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Old 11-17-2017, 12:10 PM
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Default forging during windy conditions

is it possible to forge during very windy conditions? or are there reasons not to? I don't have space in my garage to do any forging, so I have to do it outdoors. another note. when I decide to make a bettere forge, what's a good size fire pot for a hobbyist. Thanks

Last edited by biker55; 11-17-2017 at 12:42 PM. Reason: had to add another question
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Old 11-17-2017, 12:18 PM
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If using a coal forge, or forge welding, you have a lot of sparks that will get carried to otherwise intended places which may cause unintentional thermal events.
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Old 11-17-2017, 12:44 PM
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thanks for responding so quickly. guess I'll have to wait for a calmer day. just added another question to the original post.
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Old 11-17-2017, 12:48 PM
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Originally Posted by weldor2005 View Post
If using a coal forge, or forge welding, you have a lot of sparks that will get carried to otherwise intended places which may cause unintentional thermal events.
I believe that you had one of those
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Old 11-17-2017, 01:13 PM
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If using a coal forge, or forge welding, you have a lot of sparks that will get carried to otherwise intended places which may cause unintentional thermal events.
Spoken like someone who works for a fire extinguisher company.....
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Old 11-17-2017, 01:29 PM
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My forge is gas, with venturi burners (no blower) and it doesn't particularly like strong wind. It will run in it but it huffs and puffs and burns sporadically.
If I put a blower on it it would run fine, but would make more scale on the metal. As long as I keep it somewhat out of the wind, like in a garage with the door partially up, it works just fine.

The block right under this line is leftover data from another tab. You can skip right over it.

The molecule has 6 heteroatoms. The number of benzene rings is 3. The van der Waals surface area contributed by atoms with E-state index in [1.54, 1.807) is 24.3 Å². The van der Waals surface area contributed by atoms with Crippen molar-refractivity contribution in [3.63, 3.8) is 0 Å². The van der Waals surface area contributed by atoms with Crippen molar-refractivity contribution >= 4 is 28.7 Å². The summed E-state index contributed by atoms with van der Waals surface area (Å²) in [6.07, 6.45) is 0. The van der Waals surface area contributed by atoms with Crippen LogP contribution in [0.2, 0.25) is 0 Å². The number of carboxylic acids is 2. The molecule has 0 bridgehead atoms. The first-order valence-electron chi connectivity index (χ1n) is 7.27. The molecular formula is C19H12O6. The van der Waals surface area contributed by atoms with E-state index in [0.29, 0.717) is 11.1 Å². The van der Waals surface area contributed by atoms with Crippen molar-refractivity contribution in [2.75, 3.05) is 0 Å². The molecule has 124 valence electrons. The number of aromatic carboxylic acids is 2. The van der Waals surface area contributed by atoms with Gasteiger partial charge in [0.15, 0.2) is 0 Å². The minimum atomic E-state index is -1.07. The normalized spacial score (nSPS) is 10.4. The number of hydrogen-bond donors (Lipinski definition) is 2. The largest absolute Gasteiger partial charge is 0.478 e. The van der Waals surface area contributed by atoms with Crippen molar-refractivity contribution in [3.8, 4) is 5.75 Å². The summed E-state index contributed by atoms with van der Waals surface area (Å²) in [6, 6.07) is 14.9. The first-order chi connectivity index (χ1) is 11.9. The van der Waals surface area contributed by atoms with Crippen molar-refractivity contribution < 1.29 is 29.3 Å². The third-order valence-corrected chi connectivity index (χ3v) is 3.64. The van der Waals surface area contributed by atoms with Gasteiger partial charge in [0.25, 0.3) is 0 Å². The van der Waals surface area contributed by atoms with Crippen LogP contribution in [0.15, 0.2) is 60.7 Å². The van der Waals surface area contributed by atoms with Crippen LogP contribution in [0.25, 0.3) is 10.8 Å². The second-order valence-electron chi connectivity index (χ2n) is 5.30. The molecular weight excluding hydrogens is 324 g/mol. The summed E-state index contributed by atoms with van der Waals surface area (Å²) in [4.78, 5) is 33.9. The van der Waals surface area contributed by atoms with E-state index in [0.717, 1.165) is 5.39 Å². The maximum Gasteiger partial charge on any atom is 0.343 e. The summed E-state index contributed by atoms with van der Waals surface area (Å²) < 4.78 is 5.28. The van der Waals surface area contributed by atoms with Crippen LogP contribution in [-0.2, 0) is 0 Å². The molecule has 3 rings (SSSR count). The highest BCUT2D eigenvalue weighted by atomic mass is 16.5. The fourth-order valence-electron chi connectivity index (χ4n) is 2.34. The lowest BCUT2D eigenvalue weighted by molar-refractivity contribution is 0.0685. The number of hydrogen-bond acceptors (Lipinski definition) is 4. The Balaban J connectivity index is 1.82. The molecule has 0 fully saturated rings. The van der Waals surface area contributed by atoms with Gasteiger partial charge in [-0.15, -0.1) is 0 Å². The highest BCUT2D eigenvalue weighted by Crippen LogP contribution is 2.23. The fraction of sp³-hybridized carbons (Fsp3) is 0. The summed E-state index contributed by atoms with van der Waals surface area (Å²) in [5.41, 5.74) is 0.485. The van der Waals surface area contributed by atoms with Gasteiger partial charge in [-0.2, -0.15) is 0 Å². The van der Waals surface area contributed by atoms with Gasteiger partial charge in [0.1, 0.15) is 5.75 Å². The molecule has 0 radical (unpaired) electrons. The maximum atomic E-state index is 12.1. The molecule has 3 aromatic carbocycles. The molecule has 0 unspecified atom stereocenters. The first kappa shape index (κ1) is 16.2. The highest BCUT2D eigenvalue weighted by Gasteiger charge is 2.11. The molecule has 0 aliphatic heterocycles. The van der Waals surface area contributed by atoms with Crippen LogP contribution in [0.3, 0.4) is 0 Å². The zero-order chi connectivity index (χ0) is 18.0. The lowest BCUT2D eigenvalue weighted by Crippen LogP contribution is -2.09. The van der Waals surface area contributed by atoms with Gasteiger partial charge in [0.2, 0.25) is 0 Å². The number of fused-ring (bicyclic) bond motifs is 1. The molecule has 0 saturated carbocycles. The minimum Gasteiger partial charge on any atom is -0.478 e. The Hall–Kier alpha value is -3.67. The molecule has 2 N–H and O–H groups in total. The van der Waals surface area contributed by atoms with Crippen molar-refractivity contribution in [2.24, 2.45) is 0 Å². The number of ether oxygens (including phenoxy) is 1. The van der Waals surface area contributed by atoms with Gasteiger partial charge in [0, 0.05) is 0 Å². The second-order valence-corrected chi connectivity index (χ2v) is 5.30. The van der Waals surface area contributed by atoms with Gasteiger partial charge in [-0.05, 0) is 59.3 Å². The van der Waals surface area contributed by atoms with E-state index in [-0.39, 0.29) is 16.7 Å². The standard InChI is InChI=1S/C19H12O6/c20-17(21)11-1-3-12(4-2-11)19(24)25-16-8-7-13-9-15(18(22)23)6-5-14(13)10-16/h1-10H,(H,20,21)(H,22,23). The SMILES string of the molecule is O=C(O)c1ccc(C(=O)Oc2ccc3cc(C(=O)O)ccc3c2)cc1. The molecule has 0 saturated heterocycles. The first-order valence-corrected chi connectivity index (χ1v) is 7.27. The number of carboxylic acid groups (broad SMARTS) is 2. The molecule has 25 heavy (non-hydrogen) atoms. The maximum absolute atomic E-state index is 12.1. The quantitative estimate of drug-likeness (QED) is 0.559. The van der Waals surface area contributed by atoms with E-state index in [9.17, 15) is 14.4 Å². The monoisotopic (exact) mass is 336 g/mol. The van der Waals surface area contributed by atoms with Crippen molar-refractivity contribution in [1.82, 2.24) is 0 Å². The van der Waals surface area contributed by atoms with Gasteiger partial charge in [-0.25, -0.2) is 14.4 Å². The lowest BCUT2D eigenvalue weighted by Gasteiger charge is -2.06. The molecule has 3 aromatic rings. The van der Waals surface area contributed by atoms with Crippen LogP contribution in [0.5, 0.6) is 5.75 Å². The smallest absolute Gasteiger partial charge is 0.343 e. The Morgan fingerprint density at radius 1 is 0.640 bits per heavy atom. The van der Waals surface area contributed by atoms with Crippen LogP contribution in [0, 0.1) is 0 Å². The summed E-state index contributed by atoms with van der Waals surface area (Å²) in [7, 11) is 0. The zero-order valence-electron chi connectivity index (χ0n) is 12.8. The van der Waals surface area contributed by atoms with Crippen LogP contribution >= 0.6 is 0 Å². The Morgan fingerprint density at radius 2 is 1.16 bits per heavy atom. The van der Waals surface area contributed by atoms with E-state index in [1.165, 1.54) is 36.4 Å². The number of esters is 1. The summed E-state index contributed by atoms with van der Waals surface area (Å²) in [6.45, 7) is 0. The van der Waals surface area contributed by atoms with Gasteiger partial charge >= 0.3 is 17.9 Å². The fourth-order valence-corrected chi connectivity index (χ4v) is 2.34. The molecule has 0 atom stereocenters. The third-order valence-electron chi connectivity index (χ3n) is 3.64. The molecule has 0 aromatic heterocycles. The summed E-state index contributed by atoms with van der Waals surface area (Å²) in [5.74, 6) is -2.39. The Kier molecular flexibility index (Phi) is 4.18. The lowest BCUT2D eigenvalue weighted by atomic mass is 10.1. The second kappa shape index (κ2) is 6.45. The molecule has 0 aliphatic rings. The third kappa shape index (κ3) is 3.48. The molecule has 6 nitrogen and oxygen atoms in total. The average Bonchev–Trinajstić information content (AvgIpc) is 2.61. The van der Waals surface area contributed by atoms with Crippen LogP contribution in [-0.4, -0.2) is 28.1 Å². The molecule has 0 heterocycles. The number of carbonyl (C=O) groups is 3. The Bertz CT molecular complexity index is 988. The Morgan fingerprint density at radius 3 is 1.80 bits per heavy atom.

I don't have any experience with coal forges. I am sure there is a sweet spot for depth vs. width if you look around. All in all it depends alot on what you want to make.
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Old 11-17-2017, 02:54 PM
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I believe that you had one of those
I may have.
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Old 11-17-2017, 07:14 PM
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I believe that you had one of those


Haven’t we all? I have had a couple myself.


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Old 12-03-2017, 06:42 PM
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Okay.. So ideally for general work a firepot depth of 4.5-6" in depth is ideal..

I prefer a little deeper at the 6" mark or even a little deeper.. The depth depends on how much air you want to throw at it on a regular basis..

A hand crank blower is my preferred as it's just easier vs electric unless you have a rheostat mounted right at the side of the forge with no bending over..


Forge welding can certainly lead to a fire but so can large pieces of scale that come off or a rouge hot cut flying off somewhere..

ideally where I have found the flames come up are 90% of the time on old paper towels,, mouse chaff from nest making or leaves that have gotten blown in from outside and hidden somewhere for a year or more..

In the forge shop at a distance of about 10ft the slag coming off the metal is just about at air temperature.. So it's stuff that is close as in a few feet that will catch easily.. For me old paper towels are the main hazard and usually 5 or 6 fires a year in the trailer as I save them for wiping grease or oil or wax from forged and finished items.. Or for knife making..

a rectangular firepot is preferred.. The last firepot I bought from N.E.B. it is 4" deep with a 8 3/4 X 11 inside at the top.. These are a little shallow for my liking but once the school is open these will serve just fine and they are a very heavy firepot with nearly 1 " thick cast iron sides..

I will be making the elbow out of 316SS weld ells.. This particular firepot has funky sized opening so it is not a true 3" but more like 3.5"..

I'll post pictures once I get the elbow made..
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